After George Clooney dropped out of Carnahan's upcoming White Jazz over the weekend, Carnahan was left deciding whether to begin production on that film or Killing Pablo, about the assassination of Colombian gangster Javier Bardem. To help him make his decision, he posted the scripts for both films on his website and invited his readers to weigh in. Carnahan apparently has some pretty opinionated readers coming to his site, as indicated by this vitriolic post aimed at one commenter. There's no telling what Carnahan's fans thought, though, since some clear-eyed publicist or studio rep forced Carnahan to yank the scripts from his site.

Slashfilm thought ahead, though, and has active links to both screenplays. Carnahan posted later that "I still might be able to put them back up in the next few days," but also noted that his poor publicist has been going through hell thanks to his "liberal blogging habits," so  "I've been asked to curtail it in the interest of both projects and not release any information that might do damage down the line."

For a director plagued by cast dropouts-- Reese Witherspoon bailed on Bunny Lake is Missing earlier this year-- and development issues, Carnahan is awfully outspoken. I don't have it in me to read either screenplay at the moment, but something about his candor makes me hope they're good. Carnahan wrote on Thursday from his White Jazz office, just days before Clooney's departure, "Maybe it lasts a year, five, ten, impossible to tell but I defintely [sic] feel as though I'm about to hit a stride." I, at least, will be keeping my fingers crossed on his behalf.

Box Office Outlook: Hopkins vs. Hoffman vs. Carell vs. A Man with a Saw

By Katey Rich

In sharp contrast to last weekend's demolition derby among prestige films, this weekend features a shockingly small number of wide releases and a handful of other quiet openers. Though Philip Seymour Hoffman, Kevin Bacon, Anthony Hopkins, Ron Livingston and even Jimmy Carter are going head-to-head, none of their films open on more than 20 screens. They're probably all cowering in fear of one man (and no, it's not Steve Carell): Jigsaw, the horror meister from Saw IV.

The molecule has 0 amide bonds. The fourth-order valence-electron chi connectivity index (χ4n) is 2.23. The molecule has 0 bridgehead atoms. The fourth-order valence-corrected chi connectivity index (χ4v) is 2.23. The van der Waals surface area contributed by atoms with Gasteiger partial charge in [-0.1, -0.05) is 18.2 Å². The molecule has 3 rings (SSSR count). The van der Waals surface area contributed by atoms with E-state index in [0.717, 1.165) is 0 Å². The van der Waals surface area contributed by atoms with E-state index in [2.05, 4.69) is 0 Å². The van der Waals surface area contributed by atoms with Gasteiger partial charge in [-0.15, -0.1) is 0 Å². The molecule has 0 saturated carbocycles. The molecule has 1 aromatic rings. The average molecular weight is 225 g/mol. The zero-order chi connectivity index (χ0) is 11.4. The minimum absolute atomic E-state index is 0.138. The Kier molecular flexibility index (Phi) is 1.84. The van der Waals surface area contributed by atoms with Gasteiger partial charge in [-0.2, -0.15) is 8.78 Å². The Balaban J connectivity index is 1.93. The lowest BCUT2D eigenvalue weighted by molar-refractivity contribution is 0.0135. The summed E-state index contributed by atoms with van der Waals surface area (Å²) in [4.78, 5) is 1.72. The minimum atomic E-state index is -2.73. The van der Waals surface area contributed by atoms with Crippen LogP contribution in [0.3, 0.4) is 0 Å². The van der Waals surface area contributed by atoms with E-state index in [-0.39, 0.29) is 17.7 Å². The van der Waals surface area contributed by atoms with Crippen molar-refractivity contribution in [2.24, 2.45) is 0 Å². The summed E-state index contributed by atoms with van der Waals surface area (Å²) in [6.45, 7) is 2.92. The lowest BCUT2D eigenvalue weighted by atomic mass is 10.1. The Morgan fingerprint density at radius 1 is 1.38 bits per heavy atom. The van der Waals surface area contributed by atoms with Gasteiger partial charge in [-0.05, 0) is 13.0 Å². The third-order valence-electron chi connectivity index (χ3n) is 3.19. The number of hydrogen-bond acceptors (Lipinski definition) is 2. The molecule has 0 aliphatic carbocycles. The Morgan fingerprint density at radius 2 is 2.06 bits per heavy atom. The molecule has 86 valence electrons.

Sawiv SAW IV. It's not being screened for critics, and really I'd rather pretend it didn't exist at all, but Saw IV is almost guaranteed to conquer the box office this weekend (those people who came out for 30 Days of Night will almost surely be back for more), so we have to at least acknowledge it. Just for comparison's sake, though, here are the Rotten Tomatoes sites for Saw, Saw II, and Saw III. A downward trend when you started at 46%? Not great news, guys. I'd rather put myself in one of those torture instruments in the film than see these movies, but alas, I'm out of touch with the general public once again. I'll put up some critical reviews on Monday, along with some begrudging acknowledgement of the scads of money it made.


DAN IN REAL LIFE. Peter Hedges wowed everyone when he made his directorial debut with 2003's Pieces of April, but given that he wrote the novel and screenplay for the sublime What's Eating Gilbert Grape? and successfully adapted Nick Hornby's About a Boy, it really shouldn't have been a surprise. Now he's back with what looks like a classic screwball comedy: Dan (Steve Carell) meets the perfect woman (Juliette Binoche) only to discover she's engaged to his brother (Dane Cook). Dianne Wiest and John Mahoney play the brothers' parents, Emily Blunt appears as a sexy neighbor, and Broadway actress Allison Pill plays Dan's teenage daughter.